A corridor in the nuclear shelter Regan Vest, Source: Lars Horn / North Jutland Museums

Denmark opens up nuclear bunker for tourist visits

Denmark opens up nuclear bunker for tourist visits

The facility dates to the Cold War period and has never been used, yet with the current climate, the timing of its opening feels optimal

From Monday, 13 February, a nuclear bunker called Regan Vest will be operating as a museum, welcoming tourists in the north of Denmark. The facility dates back to the Cold War period and was created after the Soviet Union tested its Hydrogen Bomb.

More specifically, it was built over a 5-year period (from 1963 to 1968) due to fears that older shelters would not be able to withstand the force of the new lethal technology. The bunker was also deemed necessary due to heightened tensions in the wake of the Cuban Missile Crisis of 1962, considered the point in history when the world came closest to an armed nuclear conflict.

Who was it meant for?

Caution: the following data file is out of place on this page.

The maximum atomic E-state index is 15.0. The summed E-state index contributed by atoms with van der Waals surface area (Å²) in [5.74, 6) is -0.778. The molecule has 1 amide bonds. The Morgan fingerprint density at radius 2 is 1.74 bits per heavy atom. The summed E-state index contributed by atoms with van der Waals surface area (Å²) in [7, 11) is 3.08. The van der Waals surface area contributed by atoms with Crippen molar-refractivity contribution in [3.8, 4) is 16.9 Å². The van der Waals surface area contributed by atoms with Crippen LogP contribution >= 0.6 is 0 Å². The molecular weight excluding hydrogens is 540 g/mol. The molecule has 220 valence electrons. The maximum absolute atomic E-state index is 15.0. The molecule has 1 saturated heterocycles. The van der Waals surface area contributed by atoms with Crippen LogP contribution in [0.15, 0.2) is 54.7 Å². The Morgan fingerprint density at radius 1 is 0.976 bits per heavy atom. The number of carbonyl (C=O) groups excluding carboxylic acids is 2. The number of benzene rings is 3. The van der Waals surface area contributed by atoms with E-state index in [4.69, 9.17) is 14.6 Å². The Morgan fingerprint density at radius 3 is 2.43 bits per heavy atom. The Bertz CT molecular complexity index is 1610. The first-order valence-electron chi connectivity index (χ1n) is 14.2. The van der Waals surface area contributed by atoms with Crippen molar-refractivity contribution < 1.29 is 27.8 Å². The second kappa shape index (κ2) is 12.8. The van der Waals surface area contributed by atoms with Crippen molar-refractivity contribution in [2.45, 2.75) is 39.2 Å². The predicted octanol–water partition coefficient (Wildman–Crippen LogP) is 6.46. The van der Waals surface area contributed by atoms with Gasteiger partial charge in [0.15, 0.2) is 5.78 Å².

The bomb shelter was not intended for the general population, however, but rather for the highest rungs of government, meaning the royal family and the cabinet ministers.

Located almost 400 kilometres from Copenhagen, and 60 metres under the ground under a chalk hill, it was meant to be "the last bastion" of democracy in Denmark, as museum director Lars Christian Norbach told AFP.

The survival of the government in the event of a nuclear disaster was essential to the nation's sovereignty. In other words, as long as there was a government, even hidden in a bunker, there would still be a Danish state.

Fortunately, the shelter never got to be used and was taken out of service in 2003 and its location was declassified in 2012. Now, a decade later, comes the next step by making it open to the general public so they will have the chance to experience a veritable time capsule from the Cold War.

Walking through the long, arched corridors, visitors see the basic bedroom intended for the monarch, the cafeteria, the government conference room and 60s-style decor in a dimly-lit lounge. Everything has been kept in its original state.

Museum visitors will walk two kilometres (1.2 miles) during the 90-minute tour, and still only see about 40 per cent of it.

Still, the timing of the museum opening seems to be very meaningful given the current nuclear anxiety stemming from the war posturing of the Russian government in connection to the War in Ukraine.



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